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#2425660 - 05/27/15 04:17 PM Re: Should a child begin his lessons on a digital piano? [Re: ElmerJFudd]
bennevis Online   content
6000 Post Club Member

Registered: 10/14/10
Posts: 6256
Originally Posted By ElmerJFudd
Will we see concert pianists spring up from the current crop of students that began their lessons on digital instruments? Only time will tell. But I suspect passion and desire are always the drive. For surely some wonderful pianists began their lessons on some pretty lousy upright pianos.


Lang Lang practised on a cheap Chinese-made upright (much worse than anything we can buy today for £3000) for most of his childhood. He didn't do too badly, I hear wink .

But it was still an acoustic, and he was able to develop his touch and tone, and keyboard control, on it. Under the scrutiny of his parents.

A child playing a digital with headphones (as someone recommended) could be practising Chopsticks with all the wrong notes in the wrong order, and his parents would be none the wiser......
_________________________
"I don't play accurately - anyone can play accurately - but I play with wonderful expression. As far as the piano is concerned, sentiment is my forte. I keep science for Life."

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#2425664 - 05/27/15 04:25 PM Re: Should a child begin his lessons on a digital piano? [Re: viettube22]
ElmerJFudd Offline
Full Member

Registered: 01/07/10
Posts: 484
Indeed, indeed. I'm not Lang Lang by any stretch, but I learned on a piece o' ____. At some point my parents were able to get a second hand Everett, very common in the north east, school piano model. Something like this,

And I played that throughout high school before university where they had much better pianos. Ha ha

I am thinking a gently used K500 or U1 is still in the $7000 area?

For families that have the space and enjoy the sound of practice, I always recommend they give PianoAdoption.com a shot. With a little digging, some healthy nephews and a pickup truck - free is always a good price, and with a little luck, it still holds tune. Done.

But again, the reality is becoming that these refurbish-able pianos are winding up in the trash, especially the ones near 100 years old. They don't hold tune anymore, the sound boards are cracked, everything is worn and its too much to invest in. Where an acoustic is not possible, the digital is better than nothing - actually in some cases, much better.

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#2425672 - 05/27/15 04:35 PM Re: Should a child begin his lessons on a digital piano? [Re: viettube22]
Springmissy Offline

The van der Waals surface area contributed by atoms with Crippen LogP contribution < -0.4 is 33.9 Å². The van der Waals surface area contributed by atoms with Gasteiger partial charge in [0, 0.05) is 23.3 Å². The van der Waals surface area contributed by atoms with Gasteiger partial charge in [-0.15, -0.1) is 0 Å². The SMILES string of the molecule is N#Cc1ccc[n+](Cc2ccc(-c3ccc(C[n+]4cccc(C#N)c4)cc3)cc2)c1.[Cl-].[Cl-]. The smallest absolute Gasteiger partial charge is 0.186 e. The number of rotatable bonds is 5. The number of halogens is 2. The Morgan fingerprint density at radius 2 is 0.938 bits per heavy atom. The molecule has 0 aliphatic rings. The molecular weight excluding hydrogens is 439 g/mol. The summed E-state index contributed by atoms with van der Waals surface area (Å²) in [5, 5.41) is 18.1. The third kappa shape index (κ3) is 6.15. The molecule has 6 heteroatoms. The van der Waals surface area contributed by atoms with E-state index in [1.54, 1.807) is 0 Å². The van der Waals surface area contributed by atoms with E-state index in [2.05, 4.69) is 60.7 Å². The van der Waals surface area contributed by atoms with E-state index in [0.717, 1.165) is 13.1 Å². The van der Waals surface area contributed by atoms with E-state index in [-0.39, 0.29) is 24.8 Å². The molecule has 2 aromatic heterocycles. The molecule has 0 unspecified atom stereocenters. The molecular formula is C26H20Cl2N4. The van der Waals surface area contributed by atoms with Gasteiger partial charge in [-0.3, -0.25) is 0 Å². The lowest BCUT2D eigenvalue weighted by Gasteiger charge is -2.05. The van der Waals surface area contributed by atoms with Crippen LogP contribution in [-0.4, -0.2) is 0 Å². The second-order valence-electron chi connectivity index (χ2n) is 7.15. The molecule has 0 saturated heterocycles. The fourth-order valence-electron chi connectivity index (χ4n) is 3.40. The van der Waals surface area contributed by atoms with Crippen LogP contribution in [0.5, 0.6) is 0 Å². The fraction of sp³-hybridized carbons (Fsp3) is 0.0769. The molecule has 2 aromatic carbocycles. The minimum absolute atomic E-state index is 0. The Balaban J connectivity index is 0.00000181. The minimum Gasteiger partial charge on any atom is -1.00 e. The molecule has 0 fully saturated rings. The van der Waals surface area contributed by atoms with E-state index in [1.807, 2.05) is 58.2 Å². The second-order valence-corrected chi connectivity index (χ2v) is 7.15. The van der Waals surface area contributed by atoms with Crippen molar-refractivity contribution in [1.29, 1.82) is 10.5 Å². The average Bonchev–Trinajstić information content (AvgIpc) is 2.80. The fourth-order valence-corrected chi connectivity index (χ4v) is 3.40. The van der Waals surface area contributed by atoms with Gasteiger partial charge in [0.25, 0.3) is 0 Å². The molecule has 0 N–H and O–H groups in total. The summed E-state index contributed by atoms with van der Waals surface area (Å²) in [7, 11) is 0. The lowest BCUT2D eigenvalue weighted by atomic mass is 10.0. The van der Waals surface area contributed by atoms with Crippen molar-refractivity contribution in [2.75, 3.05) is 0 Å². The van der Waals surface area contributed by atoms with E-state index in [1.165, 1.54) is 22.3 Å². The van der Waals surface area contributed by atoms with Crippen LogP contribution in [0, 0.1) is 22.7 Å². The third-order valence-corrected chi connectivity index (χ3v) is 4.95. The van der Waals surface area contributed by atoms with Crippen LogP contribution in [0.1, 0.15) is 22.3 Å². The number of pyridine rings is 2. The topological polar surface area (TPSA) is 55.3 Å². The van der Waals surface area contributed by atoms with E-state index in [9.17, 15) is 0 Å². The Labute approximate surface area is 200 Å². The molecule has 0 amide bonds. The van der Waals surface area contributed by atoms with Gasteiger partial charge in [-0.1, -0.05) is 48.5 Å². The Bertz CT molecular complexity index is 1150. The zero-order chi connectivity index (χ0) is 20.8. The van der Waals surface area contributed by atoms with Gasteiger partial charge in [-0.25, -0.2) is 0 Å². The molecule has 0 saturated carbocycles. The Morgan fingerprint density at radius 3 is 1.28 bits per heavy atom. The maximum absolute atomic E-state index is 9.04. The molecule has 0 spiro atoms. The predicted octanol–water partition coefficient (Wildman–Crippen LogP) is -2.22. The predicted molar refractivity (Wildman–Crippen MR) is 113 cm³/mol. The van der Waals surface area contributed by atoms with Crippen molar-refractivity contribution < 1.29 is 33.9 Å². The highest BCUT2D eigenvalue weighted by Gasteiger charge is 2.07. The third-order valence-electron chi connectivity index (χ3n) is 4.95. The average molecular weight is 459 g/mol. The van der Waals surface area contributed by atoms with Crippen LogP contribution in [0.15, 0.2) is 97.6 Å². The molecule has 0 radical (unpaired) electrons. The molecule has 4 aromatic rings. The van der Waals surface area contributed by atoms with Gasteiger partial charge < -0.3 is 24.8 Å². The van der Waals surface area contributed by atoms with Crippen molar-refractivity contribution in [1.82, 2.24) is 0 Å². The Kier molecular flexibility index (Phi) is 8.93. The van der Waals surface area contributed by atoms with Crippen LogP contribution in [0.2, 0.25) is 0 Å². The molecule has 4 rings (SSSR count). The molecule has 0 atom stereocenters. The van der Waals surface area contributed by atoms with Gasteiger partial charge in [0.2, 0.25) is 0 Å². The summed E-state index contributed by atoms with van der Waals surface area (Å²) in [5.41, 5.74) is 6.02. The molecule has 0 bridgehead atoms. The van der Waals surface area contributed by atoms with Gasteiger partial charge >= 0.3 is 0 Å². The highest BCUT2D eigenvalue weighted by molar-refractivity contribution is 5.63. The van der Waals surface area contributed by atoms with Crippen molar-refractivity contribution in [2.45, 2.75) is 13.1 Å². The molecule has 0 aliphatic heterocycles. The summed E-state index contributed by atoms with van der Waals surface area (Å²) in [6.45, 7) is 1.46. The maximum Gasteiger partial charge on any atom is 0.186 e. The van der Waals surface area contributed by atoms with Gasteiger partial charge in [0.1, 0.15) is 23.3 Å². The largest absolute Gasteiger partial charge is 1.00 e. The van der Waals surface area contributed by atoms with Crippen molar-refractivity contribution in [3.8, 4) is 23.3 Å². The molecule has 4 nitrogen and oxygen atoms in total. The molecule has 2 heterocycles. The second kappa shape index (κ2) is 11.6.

Junior Member

Registered: 02/11/15
Posts: 6
Loc: Greece
I would get him or her a digital. When I used to practise the piano as a child I used to find people's - my parents mostly, comments about my playing really annoying, even if they were positive comments. I would have got on a lot better if I could have practised in true privacy and at any time of the day or evening - with headphones on. Also I think £3000 is a huge amount of money to spend on an instrument for a child. What if he gives up after a year or so. I now have a new digital piano a Casio Privia and it's brilliant. I love being able to practise and learn new songs without disturbing other people or the noise inviting my kids to come along and tell me how bored they are of hearing that!

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#2425677 - 05/27/15 04:51 PM Re: Should a child begin his lessons on a digital piano? [Re: viettube22]
fizikisto Offline
1000 Post Club Member

Registered: 02/13/12
Posts: 1051
Loc: Hernando, MS
6 year old children are often smarter and more self aware than we give them credit for. Have you talked about tis with your child? Maybe take them to a store that has both digital and acoustic pianos in your price range and let him see if there are any that he really likes. He's the one that's going to be playing it after all.
_________________________
Nord Stage 2 HA88
Roland RD800

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#2425679 - 05/27/15 05:04 PM Re: Should a child begin his lessons on a digital piano? [Re: fizikisto]
bennevis Online   content
6000 Post Club Member

Registered: 10/14/10
Posts: 6256
Originally Posted By fizikisto
6 year old children are often smarter and more self aware than we give them credit for. Have you talked about tis with your child? Maybe take them to a store that has both digital and acoustic pianos in your price range and let him see if there are any that he really likes. He's the one that's going to be playing it after all.

Is there any child who would pick a drab black & white wood & metal behemoth over an all-singing, all-dancing, all-flashing, multicolored gizmo that looks like something from Star Wars?

Just like, is there a kid who prefers an ancient iPod Classic that can only play music over the iPhone 8 (or whatever number it's now got to)?
_________________________
"I don't play accurately - anyone can play accurately - but I play with wonderful expression. As far as the piano is concerned, sentiment is my forte. I keep science for Life."

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#2425704 - 05/27/15 06:01 PM Re: Should a child begin his lessons on a digital piano? [Re: viettube22]
Lester Burnham Offline
Full Member

Registered: 12/29/13
Posts: 498
Let's be honest - at the age of 6, and for the first few years of piano exams, realistically it's not going to make a blind bit of difference, if a competent digital piano is used, as opposed to an acoustic.